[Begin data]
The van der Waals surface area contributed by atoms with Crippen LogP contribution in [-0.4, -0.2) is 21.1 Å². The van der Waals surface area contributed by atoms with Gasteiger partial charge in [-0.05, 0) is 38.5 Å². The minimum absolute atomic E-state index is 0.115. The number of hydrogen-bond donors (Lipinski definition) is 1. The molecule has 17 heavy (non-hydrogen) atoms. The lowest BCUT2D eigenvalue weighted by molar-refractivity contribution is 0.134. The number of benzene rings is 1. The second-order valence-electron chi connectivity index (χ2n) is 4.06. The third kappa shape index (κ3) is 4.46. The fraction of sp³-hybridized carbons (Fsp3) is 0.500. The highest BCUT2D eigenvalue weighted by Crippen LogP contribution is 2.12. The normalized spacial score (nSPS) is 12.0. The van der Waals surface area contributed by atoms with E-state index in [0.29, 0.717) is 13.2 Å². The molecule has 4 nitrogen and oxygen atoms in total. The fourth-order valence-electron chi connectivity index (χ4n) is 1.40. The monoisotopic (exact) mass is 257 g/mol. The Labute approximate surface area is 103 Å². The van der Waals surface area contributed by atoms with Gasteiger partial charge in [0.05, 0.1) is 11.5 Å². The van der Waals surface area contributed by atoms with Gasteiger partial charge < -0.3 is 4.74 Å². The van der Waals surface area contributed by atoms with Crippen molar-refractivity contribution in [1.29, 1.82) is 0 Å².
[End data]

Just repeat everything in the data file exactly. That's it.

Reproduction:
The van der Waals surface area contributed by atoms with Crippen LogP contribution in [-0.4, -0.2) is 21.1 Å². The van der Waals surface area contributed by atoms with Gasteiger partial charge in [-0.05, 0) is 38.5 Å². The minimum absolute atomic E-state index is 0.115. The number of hydrogen-bond donors (Lipinski definition) is 1. The molecule has 17 heavy (non-hydrogen) atoms. The lowest BCUT2D eigenvalue weighted by molar-refractivity contribution is 0.134. The number of benzene rings is 1. The second-order valence-electron chi connectivity index (χ2n) is 4.06. The third kappa shape index (κ3) is 4.46. The fraction of sp³-hybridized carbons (Fsp3) is 0.500. The highest BCUT2D eigenvalue weighted by Crippen LogP contribution is 2.12. The normalized spacial score (nSPS) is 12.0. The van der Waals surface area contributed by atoms with E-state index in [0.29, 0.717) is 13.2 Å². The molecule has 4 nitrogen and oxygen atoms in total. The fourth-order valence-electron chi connectivity index (χ4n) is 1.40. The monoisotopic (exact) mass is 257 g/mol. The Labute approximate surface area is 103 Å². The van der Waals surface area contributed by atoms with Gasteiger partial charge in [0.05, 0.1) is 11.5 Å². The van der Waals surface area contributed by atoms with Gasteiger partial charge < -0.3 is 4.74 Å². The van der Waals surface area contributed by atoms with Crippen molar-refractivity contribution in [1.29, 1.82) is 0 Å².